A world of natural born stewards

Creation, Evolution and Meaning
April 6, 2007

Will it do?" asked the nervous curate, having just read over his first sermon to his vicar. "Will it do what?" replied the vicar. My reaction to the book under review is somewhat similar. Robin Attfield's book will certainly "do", in the sense of being a more than competent piece of scholarship covering the areas set out in its title. But "what it will do", what its author intends it to achieve, is less obvious. In particular, why does Attfield put together in one volume a number of partially related topics only for the most part to treat them separately rather than weave them creatively and cumulatively together?

Even where his primary theme (the doctrine of creation) has clear relevance to his final one (human beings as stewards of the natural world), Attfield goes out of his way to distance the two. While pointing out that theistic believers have special grounds for seeing themselves as stewards, he also argues convincingly for a secular version of stewardship, invoking Karl Marx no less as one of its exponents. As a result, the book is an uneasy compromise between an even-handed setting forth of different views and an intellectual defence of one favoured position.

The book is divided into three parts, each focusing on a different pair of the title's triad, creation, evolution and meaning. Creation is defined as "the dependence of each and every physical entity on a divine creator, not situated in space or in time, possessed of the power and the knowledge to bring the world into being, and to select its natural laws". In the first part, Attfield defends such language against the charge that it is meaningless and lacks explanatory power. He argues in turn against atheist claims that it cannot be verified (Ayer) or falsified (Flew) and against the religious anti-realism of philosophers such as Don Cupitt and D. Z. Phillips.

Part two concerns creation and evolution. The first task is to distinguish creation (as defined above) from superficially similar beliefs such as Platonism, pantheism and, above all, creationism, a doctrine beloved of the Religious Right in America that denies the compatibility of Christianity and Darwinism. Attfield, by contrast, argues that creation and evolution are entirely coherent, and his position might be labelled deist, were it not that his only mention of deism is ambiguous and in parenthesis. Other chapters in this second part offer routine treatments of arguments for the existence of God (the cosmological argument being found more persuasive than that from design); God and evil; and free will. There are also two chapters focusing on the origin and nature of value in both a Darwinian and a Christian perspective. Here, Keith Ward's arguments from intrinsic value to God and to purpose in evolution are described and developed, especially in relation to Michael Ruse's argument from adaptive complexity.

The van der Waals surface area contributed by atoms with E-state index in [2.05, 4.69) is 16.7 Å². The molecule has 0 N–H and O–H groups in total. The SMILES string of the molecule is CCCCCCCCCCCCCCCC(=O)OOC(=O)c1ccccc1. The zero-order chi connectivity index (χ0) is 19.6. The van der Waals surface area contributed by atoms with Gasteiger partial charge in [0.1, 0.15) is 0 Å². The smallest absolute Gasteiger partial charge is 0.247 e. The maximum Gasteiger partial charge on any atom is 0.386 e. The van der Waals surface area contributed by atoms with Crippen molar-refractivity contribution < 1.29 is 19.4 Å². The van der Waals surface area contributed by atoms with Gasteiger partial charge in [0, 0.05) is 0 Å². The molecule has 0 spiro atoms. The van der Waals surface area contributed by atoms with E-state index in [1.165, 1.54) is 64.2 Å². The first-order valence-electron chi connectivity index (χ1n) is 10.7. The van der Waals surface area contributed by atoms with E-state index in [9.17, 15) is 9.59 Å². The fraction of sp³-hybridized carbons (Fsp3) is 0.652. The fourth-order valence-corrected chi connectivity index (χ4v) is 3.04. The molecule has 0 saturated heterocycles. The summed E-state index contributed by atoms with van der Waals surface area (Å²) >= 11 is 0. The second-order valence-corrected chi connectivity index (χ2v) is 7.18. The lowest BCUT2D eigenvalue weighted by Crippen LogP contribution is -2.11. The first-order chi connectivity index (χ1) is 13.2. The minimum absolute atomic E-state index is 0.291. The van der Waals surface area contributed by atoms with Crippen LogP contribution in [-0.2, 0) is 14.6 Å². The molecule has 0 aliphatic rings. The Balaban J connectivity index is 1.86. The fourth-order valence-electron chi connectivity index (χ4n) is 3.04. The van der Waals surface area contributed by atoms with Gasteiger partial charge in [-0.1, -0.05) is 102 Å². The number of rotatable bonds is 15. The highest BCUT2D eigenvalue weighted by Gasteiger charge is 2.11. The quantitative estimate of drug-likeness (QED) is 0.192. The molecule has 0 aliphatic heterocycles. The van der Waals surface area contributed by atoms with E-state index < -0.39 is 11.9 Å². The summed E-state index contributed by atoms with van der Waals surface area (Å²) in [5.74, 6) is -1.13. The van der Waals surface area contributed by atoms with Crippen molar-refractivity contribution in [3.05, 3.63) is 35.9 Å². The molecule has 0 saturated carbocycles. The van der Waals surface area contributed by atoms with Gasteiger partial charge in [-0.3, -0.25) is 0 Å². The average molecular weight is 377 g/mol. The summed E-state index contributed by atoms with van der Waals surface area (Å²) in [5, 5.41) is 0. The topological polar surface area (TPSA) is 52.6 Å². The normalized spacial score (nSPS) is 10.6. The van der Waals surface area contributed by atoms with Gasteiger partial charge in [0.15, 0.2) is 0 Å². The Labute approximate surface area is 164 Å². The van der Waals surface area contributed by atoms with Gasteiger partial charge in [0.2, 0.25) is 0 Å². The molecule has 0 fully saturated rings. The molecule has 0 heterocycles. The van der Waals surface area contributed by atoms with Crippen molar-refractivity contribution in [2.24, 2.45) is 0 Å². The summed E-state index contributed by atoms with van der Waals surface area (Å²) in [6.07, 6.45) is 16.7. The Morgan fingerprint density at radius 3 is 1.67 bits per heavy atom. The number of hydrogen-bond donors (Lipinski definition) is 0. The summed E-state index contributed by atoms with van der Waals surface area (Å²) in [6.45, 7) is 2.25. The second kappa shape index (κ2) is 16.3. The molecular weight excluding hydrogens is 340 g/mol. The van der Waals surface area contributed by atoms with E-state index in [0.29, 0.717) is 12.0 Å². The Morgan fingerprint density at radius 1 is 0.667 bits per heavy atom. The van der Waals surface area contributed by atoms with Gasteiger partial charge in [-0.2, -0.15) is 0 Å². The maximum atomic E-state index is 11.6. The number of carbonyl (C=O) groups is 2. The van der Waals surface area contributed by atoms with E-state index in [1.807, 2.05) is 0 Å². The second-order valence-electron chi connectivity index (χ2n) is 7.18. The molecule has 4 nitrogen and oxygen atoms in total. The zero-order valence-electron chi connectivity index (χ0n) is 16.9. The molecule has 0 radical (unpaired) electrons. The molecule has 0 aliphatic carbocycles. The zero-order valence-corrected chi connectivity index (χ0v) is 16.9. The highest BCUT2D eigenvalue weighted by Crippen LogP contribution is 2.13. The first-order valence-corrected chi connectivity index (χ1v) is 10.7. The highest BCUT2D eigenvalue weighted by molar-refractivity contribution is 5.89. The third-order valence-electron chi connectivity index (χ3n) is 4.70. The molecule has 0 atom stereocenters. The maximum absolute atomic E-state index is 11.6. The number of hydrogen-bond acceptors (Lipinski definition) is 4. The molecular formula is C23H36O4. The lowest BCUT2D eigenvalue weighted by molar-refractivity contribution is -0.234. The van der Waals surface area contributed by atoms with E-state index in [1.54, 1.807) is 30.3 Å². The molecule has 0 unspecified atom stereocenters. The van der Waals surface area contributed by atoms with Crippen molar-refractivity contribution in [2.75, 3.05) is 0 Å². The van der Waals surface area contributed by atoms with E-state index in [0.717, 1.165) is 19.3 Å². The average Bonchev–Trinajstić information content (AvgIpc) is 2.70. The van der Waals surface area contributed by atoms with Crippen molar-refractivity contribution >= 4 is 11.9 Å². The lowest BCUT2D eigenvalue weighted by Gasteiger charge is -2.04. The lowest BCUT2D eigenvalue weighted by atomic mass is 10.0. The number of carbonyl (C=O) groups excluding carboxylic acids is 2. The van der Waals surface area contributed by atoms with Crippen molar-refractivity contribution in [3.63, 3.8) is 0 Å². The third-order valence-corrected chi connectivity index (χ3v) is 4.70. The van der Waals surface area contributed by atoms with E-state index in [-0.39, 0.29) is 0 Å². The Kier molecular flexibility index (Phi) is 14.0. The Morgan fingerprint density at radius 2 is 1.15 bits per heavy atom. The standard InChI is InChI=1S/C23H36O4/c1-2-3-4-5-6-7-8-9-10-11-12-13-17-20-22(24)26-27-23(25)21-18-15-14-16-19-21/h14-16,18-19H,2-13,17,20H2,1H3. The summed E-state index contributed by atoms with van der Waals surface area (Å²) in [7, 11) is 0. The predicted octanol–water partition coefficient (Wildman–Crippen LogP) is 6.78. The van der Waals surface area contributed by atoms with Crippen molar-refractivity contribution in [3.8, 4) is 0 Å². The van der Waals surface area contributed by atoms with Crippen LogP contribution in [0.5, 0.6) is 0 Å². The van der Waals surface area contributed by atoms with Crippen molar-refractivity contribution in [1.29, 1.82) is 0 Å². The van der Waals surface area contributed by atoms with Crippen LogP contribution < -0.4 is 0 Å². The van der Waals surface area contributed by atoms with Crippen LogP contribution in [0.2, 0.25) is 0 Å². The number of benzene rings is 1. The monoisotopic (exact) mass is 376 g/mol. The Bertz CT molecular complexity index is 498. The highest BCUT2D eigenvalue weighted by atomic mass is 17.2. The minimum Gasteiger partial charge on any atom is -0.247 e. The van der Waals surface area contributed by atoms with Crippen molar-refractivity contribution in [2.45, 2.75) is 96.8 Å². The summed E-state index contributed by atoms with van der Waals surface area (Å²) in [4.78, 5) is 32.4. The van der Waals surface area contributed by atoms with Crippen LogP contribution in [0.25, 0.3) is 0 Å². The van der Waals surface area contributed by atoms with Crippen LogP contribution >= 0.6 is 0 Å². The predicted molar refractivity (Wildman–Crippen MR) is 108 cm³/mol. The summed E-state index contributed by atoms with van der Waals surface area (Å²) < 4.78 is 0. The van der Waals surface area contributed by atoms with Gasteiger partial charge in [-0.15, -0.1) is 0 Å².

The third and final part, "Evolution and meaning", has just two chapters, and both explore the concept of stewardship as the best way to understand humankind's role within the natural world as a whole. In the author's words: "This involves care of the fruits of evolution, and can be found in both religious and secular versions." This view is defended against the idea championed by Daniel Dennett, among others, that meaning has just evolved alongside complexity and emerged out of it. In the closing chapter, the "ethics and metaphysics of stewardship" are discussed. This is uphill work for Attfield, who tries to defend the thesis that "not all obligations or responsibilities are owed to anyone at all" while maintaining an objective realist ontology, and in the end he gives up: "Perhaps no fully satisfactory account of answerability or of ownership is to be had, and the ethics of stewardship has to motivate compliance on the basis of stewardship itself."

And so back to my opening question: What will the book do? Individual chapters and even sections of chapters do well enough, never less than worthy and sometimes showering sparks of insight. But, as for the whole, it is if anything rather less than the sum of its parts, and I am still unclear what it will, or was intended to, achieve.

Anthony Freeman is managing editor of the Journal of Consciousness Studies and honorary assistant priest at Crediton Parish Church.

Creation, Evolution and Meaning

Author - Robin Attfield
Publisher - Ashgate
Pages - 234
Price - £55.00 and £16.99
ISBN - 0754604748 and 0754604756

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